They are also critical that the Wyse and Bradbury paper does not consider research involving children “at risk of reading failure”: “This is curious given that Machin et al (2016) found significant benefits with synthetic phonics teaching for 11-year-old English pupils who were at risk of reading failure when starting school.”

The paper concludes: “The authors are proposing an unbalanced reading programme where children spend a whole year having books to read before being taught about the alphabetical basis of the English spelling system, an approach which is known to disadvantage children at risk of reading failure.

“The English government’s programme is a balanced approach where children are rapidly introduced to reading for meaning alongside learning how to work out for themselves the recognition of the unfamiliar words they encounter; it is a self-teaching approach which is highly motivating for children from both advantaged and disadvantaged homes.”

Back in the classroom

Putting the debate aside, the rather unsurprising conclusion seems to be that a balanced approach is key. Although systematic synthetic phonics might be the main method used by schools for the teaching of reading, it is by no means exclusive.

In a recent Best Practice Focus for Headteacher Update on whole-school reading and literacy strategies (2022), school leader Robbie Burns outlined six principles: phonics, consistent structures for teaching reading outside of phonics lessons, teaching and modelling fluency, teaching new vocabulary, building background knowledge, and reading as much as possible. He added: “Reading for pleasure cannot be left to chance – it needs clear, actionable strategic thinking from leaders.”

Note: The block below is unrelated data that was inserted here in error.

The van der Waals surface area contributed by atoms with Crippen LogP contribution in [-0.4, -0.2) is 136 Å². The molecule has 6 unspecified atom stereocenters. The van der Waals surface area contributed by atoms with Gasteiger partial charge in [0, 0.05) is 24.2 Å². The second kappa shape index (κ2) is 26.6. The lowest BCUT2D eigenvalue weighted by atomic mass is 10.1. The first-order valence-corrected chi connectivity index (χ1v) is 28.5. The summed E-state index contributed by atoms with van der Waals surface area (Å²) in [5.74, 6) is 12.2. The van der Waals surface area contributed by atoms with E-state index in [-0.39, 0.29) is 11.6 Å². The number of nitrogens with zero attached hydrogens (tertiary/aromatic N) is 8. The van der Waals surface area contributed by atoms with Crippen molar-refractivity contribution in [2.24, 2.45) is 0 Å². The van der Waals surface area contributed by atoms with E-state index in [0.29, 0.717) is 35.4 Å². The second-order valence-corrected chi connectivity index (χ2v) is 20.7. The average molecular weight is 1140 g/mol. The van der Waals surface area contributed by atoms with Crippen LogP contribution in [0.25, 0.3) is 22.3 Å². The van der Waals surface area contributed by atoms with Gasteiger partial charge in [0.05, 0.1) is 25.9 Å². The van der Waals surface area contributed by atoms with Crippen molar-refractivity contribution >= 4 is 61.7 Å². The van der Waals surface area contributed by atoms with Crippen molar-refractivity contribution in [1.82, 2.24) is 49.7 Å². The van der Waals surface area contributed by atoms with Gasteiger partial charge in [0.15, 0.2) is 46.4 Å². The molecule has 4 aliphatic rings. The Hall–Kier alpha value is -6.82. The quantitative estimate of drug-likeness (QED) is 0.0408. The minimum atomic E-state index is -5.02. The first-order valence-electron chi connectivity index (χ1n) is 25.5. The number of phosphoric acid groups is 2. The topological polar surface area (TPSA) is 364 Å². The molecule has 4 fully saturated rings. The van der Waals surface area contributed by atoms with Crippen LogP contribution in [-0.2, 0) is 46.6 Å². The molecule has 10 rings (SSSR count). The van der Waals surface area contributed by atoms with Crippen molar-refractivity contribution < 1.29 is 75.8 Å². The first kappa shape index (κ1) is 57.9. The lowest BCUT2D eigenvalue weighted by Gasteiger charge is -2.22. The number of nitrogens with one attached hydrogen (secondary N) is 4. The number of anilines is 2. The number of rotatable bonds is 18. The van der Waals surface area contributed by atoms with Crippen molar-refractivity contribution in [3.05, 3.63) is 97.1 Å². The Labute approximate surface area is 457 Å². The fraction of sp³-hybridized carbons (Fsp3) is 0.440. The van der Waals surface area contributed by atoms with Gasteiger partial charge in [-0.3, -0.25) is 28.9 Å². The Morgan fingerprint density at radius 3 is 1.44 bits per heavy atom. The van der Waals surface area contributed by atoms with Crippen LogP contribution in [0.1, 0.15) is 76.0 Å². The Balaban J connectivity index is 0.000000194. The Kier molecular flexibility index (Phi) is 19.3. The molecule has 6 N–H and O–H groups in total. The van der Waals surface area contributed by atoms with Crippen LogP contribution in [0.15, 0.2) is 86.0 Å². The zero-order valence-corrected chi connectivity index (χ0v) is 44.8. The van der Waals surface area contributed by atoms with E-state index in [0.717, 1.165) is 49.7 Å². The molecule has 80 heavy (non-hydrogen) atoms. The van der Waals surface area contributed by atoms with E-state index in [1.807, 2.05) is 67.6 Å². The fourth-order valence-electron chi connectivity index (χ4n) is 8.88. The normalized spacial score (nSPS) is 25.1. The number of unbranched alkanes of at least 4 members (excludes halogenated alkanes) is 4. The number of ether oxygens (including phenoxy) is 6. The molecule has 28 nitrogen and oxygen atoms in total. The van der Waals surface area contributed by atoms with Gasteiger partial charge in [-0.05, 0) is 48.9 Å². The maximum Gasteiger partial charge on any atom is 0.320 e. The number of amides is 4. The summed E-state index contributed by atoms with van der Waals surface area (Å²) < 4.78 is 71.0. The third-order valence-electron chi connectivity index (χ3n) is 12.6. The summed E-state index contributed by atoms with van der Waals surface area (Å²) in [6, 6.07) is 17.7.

And the NFER report pays homage to the way in which teachers aim to keep their pupils engaged: “Teachers endeavour to develop in their pupils the knowledge that we turn to reading and to books for both pleasure and information. They don’t want to see a child at the age of 5 or 6 believing that reading isn’t for them or that it’s something to be avoided: reading engagement and reading performance are mutually reinforcing.”

Back in east London, Ms Harris expresses a similar view at her school: “We think it is very important for children to have a love of reading so they also have their own choice of book. We don’t want them to stop loving reading. This is very important. Only having a banded book could mean that they lose their interest in books.”

It is clear that teachers have embraced the phonics drive but they are also intent on maintaining a commitment to pupils’ enjoyment. For Ms Meadus, this means balancing a range of approaches: “Phonics is a very important skill.

"But I don’t agree, from experience, that it works for all children. I’ve read all the research that says it is the best approach for SEND learners but experience tells me that some kids need a different approach perhaps returning to phonics later on. As with all things, a sensible, balanced approach would be best. The phonics or nothing message at the moment is very disappointing.” 

  • Suzanne O’Connell is a freelance education writer and a former primary school headteacher.

Further information & resources

  • Burns: Every child a reader: Whole-school reading strategies, Headteacher Update Best Practice Focus 7, January 22:
  • DfE: Guidance: Preparing to administer the phonics screening check, October 2012:
  • Headteacher Update: Reading: Academics criticise DfE’s narrow focus on ‘synthetic phonics only’, January 2022:
  • Johnston & Chew: Response to Wyse & Bradbury: Reading wars or reading reconciliation?, January 2022:
  • Twist, Jones & Treleaven: The impact of Covid-19 on pupil attainment, NFER, March 2022:
  • Wyse & Bradbury: Reading wars or reading conciliation? A critical examination of robust research evidence, curriculum policy and teachers’ practices for teaching phonics and reading, Review of Education (10), British Educational Research Association, 2022a:
  • Wyse & Bradbury: Phonics teaching in England needs to change – our new research points to a better approach, IoE Blog, UCL Institute of Education, January 2022b: